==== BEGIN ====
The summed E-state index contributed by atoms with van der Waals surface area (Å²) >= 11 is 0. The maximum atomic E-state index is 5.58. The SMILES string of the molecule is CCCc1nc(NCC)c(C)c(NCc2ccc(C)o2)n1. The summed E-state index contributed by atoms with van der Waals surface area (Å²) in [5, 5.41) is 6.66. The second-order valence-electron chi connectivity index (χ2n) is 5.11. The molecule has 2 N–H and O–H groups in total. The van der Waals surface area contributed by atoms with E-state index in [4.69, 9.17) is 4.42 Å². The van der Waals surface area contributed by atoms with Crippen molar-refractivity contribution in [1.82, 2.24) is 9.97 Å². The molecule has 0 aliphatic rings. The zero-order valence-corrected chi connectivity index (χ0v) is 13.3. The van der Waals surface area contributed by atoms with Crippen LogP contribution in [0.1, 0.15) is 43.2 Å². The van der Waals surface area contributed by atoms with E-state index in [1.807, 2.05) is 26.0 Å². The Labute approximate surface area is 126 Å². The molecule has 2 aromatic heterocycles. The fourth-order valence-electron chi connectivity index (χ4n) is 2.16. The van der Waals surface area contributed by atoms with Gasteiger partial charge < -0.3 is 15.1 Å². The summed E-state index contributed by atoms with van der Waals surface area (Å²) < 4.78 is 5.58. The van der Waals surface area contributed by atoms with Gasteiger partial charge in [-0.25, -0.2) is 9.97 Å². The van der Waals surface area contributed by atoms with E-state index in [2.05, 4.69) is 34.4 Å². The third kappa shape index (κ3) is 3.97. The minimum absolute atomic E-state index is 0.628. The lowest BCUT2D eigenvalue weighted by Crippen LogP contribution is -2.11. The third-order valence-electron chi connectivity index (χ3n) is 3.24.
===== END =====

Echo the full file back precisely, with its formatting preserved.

The summed E-state index contributed by atoms with van der Waals surface area (Å²) >= 11 is 0. The maximum atomic E-state index is 5.58. The SMILES string of the molecule is CCCc1nc(NCC)c(C)c(NCc2ccc(C)o2)n1. The summed E-state index contributed by atoms with van der Waals surface area (Å²) in [5, 5.41) is 6.66. The second-order valence-electron chi connectivity index (χ2n) is 5.11. The molecule has 2 N–H and O–H groups in total. The van der Waals surface area contributed by atoms with E-state index in [4.69, 9.17) is 4.42 Å². The van der Waals surface area contributed by atoms with Crippen molar-refractivity contribution in [1.82, 2.24) is 9.97 Å². The molecule has 0 aliphatic rings. The zero-order valence-corrected chi connectivity index (χ0v) is 13.3. The van der Waals surface area contributed by atoms with Crippen LogP contribution in [0.1, 0.15) is 43.2 Å². The van der Waals surface area contributed by atoms with E-state index in [1.807, 2.05) is 26.0 Å². The Labute approximate surface area is 126 Å². The molecule has 2 aromatic heterocycles. The fourth-order valence-electron chi connectivity index (χ4n) is 2.16. The van der Waals surface area contributed by atoms with Gasteiger partial charge < -0.3 is 15.1 Å². The summed E-state index contributed by atoms with van der Waals surface area (Å²) < 4.78 is 5.58. The van der Waals surface area contributed by atoms with Gasteiger partial charge in [-0.25, -0.2) is 9.97 Å². The van der Waals surface area contributed by atoms with E-state index in [2.05, 4.69) is 34.4 Å². The third kappa shape index (κ3) is 3.97. The minimum absolute atomic E-state index is 0.628. The lowest BCUT2D eigenvalue weighted by Crippen LogP contribution is -2.11. The third-order valence-electron chi connectivity index (χ3n) is 3.24.